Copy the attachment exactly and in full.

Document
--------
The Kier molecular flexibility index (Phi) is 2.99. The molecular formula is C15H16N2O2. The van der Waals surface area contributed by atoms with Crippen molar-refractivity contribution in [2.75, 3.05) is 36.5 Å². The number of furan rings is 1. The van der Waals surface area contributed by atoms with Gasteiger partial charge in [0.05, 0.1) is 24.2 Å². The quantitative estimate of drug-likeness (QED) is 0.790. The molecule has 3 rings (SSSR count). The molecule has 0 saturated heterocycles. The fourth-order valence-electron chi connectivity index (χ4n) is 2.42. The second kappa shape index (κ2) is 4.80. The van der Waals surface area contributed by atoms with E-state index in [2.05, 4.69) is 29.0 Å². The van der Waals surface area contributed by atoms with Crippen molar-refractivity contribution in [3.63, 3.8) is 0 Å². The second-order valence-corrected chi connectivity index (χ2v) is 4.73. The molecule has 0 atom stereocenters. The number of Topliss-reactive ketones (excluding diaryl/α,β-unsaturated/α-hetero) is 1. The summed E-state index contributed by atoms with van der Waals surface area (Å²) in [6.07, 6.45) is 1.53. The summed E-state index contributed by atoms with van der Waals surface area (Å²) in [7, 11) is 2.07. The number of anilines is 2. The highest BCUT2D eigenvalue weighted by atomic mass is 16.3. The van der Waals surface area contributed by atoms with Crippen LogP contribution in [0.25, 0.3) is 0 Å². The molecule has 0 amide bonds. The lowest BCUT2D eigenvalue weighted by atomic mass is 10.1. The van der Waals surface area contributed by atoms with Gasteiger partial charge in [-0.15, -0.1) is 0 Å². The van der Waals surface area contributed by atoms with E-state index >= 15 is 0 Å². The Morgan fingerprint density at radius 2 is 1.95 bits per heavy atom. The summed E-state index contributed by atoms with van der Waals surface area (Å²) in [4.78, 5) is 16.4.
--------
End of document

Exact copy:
The Kier molecular flexibility index (Phi) is 2.99. The molecular formula is C15H16N2O2. The van der Waals surface area contributed by atoms with Crippen molar-refractivity contribution in [2.75, 3.05) is 36.5 Å². The number of furan rings is 1. The van der Waals surface area contributed by atoms with Gasteiger partial charge in [0.05, 0.1) is 24.2 Å². The quantitative estimate of drug-likeness (QED) is 0.790. The molecule has 3 rings (SSSR count). The molecule has 0 saturated heterocycles. The fourth-order valence-electron chi connectivity index (χ4n) is 2.42. The second kappa shape index (κ2) is 4.80. The van der Waals surface area contributed by atoms with E-state index in [2.05, 4.69) is 29.0 Å². The van der Waals surface area contributed by atoms with Crippen molar-refractivity contribution in [3.63, 3.8) is 0 Å². The second-order valence-corrected chi connectivity index (χ2v) is 4.73. The molecule has 0 atom stereocenters. The number of Topliss-reactive ketones (excluding diaryl/α,β-unsaturated/α-hetero) is 1. The summed E-state index contributed by atoms with van der Waals surface area (Å²) in [6.07, 6.45) is 1.53. The summed E-state index contributed by atoms with van der Waals surface area (Å²) in [7, 11) is 2.07. The number of anilines is 2. The highest BCUT2D eigenvalue weighted by atomic mass is 16.3. The van der Waals surface area contributed by atoms with Crippen LogP contribution in [0.25, 0.3) is 0 Å². The molecule has 0 amide bonds. The lowest BCUT2D eigenvalue weighted by atomic mass is 10.1. The van der Waals surface area contributed by atoms with Gasteiger partial charge in [-0.15, -0.1) is 0 Å². The van der Waals surface area contributed by atoms with E-state index >= 15 is 0 Å². The Morgan fingerprint density at radius 2 is 1.95 bits per heavy atom. The summed E-state index contributed by atoms with van der Waals surface area (Å²) in [4.78, 5) is 16.4.